The 18-hole Sequim, Wash. property is debt-free and not near bankruptcy, but may still need to borrow to meet payroll and other expenses, its Board President wrote to members. The SunLand Homeowners Association, SLOA, a 501(c)3 nonprofit, plans to discuss possible options, including the possibility of contracting services with the club.
Leaders of Sunland Golf & Country Club in Sequim, Wash. say the 18-hole course and its cafe and pro shop continue to hit hard times, reported the Sequim Gazette.
Bruce Mullikin, Board President of the club, wrote in the August club’s newsletter that before the end of the fiscal year, the club will “need to borrow significant funds to meet our payroll and other recurring expenses,” reported the Gazette.
In an interview at the course, the Gazette reported, Mullikin said the club is debt-free and not near bankruptcy, but that “finances of the club are on shaky ground” and “just uncertain.”
Board members with the SunLand Homeowners Association (SLOA), a 501(c)3 nonprofit, plan to discuss possible options, including the possibility of contracting services with the club, reported the Gazette.
The Gazette reported that Mullikin said he’s working on a projection for the club’s year-end finances for the meeting.
He wrote in the club’s July newsletter that golfers investigated numerous options to help the club, such as increasing annual dues, increasing/decreasing existing services, and selling the club, reported the Gazette.
Mullikin then wrote in August’s newsletter that options remained mostly unchanged, with an option to negotiate a “lease option” contract with a buyer, assessing membership fees, or even “begging for donations from past and current members,” the Gazette reported.
Fred Smith, Board President of the Sunland Homeowners Association, said the prompt for a homeowners’ special meeting arose once he heard an offer was on the table to sell the course, reported the Gazette.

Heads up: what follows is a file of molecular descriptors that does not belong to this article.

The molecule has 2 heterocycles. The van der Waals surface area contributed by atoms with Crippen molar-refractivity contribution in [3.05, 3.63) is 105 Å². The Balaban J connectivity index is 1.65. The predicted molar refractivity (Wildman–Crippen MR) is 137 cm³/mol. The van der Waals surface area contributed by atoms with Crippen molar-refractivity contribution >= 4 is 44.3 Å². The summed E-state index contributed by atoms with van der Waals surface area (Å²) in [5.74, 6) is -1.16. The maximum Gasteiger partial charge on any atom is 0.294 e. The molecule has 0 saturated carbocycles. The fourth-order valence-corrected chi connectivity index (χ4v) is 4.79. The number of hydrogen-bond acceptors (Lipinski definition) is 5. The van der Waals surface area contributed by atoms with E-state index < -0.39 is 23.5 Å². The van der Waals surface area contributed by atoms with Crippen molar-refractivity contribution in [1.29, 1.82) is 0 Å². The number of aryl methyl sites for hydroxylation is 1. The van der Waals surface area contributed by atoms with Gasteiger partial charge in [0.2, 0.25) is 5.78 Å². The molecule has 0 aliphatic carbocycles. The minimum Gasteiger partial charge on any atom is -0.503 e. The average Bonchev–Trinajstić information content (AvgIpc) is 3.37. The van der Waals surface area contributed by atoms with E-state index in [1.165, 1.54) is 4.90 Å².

“Like a lot of golf courses, they’re financially strapped because of membership,” Smith said. “New membership is growing, but old membership is dying.”
When he joined Sunland G&CC in 1994, Mullikin said, the club had nearly 400 members. Since then, however, it has lost members, despite dropping a $10,000 initiation fee, he said.
“We need players more than initiation fees,” Mullikin said.
Current membership fees range from $1,200-$6,000 a year, reported the Gazette.
Public golf play on Saturdays and Sundays hasn’t been as big of a draw either, Mullikin said.
Smith said he sees a few options for Sunland’s 920-plus homes and its many homeowners. One of them is to enter into a contract with the club for landscaping and maintenance at about $118 more per member a year; currently, homeowners pay $232 annually for dues for landscaping, access to Sunland’s pool and other amenities, reported the Gazette.
“We are not proposing subsidizing the golf course,” Smith said. “It’s a contract with them for services rendered. It could be a limited agreement no longer than five years.”
If that increase was approved, Mullikin said, it would bring in about $108,000 more a year for the club through services, reported the Gazette.
Homeowners, however, may not favor a landscaping/maintenance contract, reported the Gazette.
A new annual dues per home of $300 was proposed (up from $195) between 2008-2010 to help the course with maintenance for five years. Residents contested the increase for various reasons—mostly tied to legalities, following lawyers’ advice citing a conflict of interest between the two boards, reported the Gazette.